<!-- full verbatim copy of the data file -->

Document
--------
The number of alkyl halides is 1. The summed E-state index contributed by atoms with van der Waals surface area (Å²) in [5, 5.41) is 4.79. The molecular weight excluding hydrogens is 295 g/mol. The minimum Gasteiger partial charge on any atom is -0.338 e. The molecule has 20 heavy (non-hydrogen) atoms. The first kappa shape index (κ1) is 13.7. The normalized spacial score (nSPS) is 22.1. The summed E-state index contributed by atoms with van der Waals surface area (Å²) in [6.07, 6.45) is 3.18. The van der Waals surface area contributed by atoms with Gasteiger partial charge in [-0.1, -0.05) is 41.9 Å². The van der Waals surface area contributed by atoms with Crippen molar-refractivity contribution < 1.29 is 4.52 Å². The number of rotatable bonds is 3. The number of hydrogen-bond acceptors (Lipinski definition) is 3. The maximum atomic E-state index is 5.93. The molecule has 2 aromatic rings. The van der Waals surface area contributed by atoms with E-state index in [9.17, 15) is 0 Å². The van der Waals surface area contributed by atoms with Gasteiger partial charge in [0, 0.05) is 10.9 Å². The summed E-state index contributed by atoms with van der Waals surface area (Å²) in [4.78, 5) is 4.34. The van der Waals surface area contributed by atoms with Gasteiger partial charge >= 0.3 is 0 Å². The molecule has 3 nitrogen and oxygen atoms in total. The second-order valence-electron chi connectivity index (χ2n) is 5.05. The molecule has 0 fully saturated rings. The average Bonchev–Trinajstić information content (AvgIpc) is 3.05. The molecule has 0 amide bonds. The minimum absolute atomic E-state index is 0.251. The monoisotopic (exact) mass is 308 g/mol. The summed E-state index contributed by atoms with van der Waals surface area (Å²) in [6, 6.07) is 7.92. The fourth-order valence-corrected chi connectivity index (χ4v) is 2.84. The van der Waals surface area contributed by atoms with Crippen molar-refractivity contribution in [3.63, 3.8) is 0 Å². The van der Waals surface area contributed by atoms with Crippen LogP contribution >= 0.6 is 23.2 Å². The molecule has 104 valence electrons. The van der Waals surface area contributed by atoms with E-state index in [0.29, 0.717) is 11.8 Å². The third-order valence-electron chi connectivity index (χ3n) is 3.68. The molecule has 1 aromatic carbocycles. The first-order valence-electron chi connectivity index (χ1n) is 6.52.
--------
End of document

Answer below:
The number of alkyl halides is 1. The summed E-state index contributed by atoms with van der Waals surface area (Å²) in [5, 5.41) is 4.79. The molecular weight excluding hydrogens is 295 g/mol. The minimum Gasteiger partial charge on any atom is -0.338 e. The molecule has 20 heavy (non-hydrogen) atoms. The first kappa shape index (κ1) is 13.7. The normalized spacial score (nSPS) is 22.1. The summed E-state index contributed by atoms with van der Waals surface area (Å²) in [6.07, 6.45) is 3.18. The van der Waals surface area contributed by atoms with Gasteiger partial charge in [-0.1, -0.05) is 41.9 Å². The van der Waals surface area contributed by atoms with Crippen molar-refractivity contribution < 1.29 is 4.52 Å². The number of rotatable bonds is 3. The number of hydrogen-bond acceptors (Lipinski definition) is 3. The maximum atomic E-state index is 5.93. The molecule has 2 aromatic rings. The van der Waals surface area contributed by atoms with E-state index in [9.17, 15) is 0 Å². The van der Waals surface area contributed by atoms with Gasteiger partial charge in [0, 0.05) is 10.9 Å². The summed E-state index contributed by atoms with van der Waals surface area (Å²) in [4.78, 5) is 4.34. The van der Waals surface area contributed by atoms with Gasteiger partial charge >= 0.3 is 0 Å². The molecule has 3 nitrogen and oxygen atoms in total. The second-order valence-electron chi connectivity index (χ2n) is 5.05. The molecule has 0 fully saturated rings. The average Bonchev–Trinajstić information content (AvgIpc) is 3.05. The molecule has 0 amide bonds. The minimum absolute atomic E-state index is 0.251. The monoisotopic (exact) mass is 308 g/mol. The summed E-state index contributed by atoms with van der Waals surface area (Å²) in [6, 6.07) is 7.92. The fourth-order valence-corrected chi connectivity index (χ4v) is 2.84. The van der Waals surface area contributed by atoms with Crippen molar-refractivity contribution in [3.63, 3.8) is 0 Å². The van der Waals surface area contributed by atoms with Crippen LogP contribution >= 0.6 is 23.2 Å². The molecule has 104 valence electrons. The van der Waals surface area contributed by atoms with E-state index in [0.29, 0.717) is 11.8 Å². The third-order valence-electron chi connectivity index (χ3n) is 3.68. The molecule has 1 aromatic carbocycles. The first-order valence-electron chi connectivity index (χ1n) is 6.52.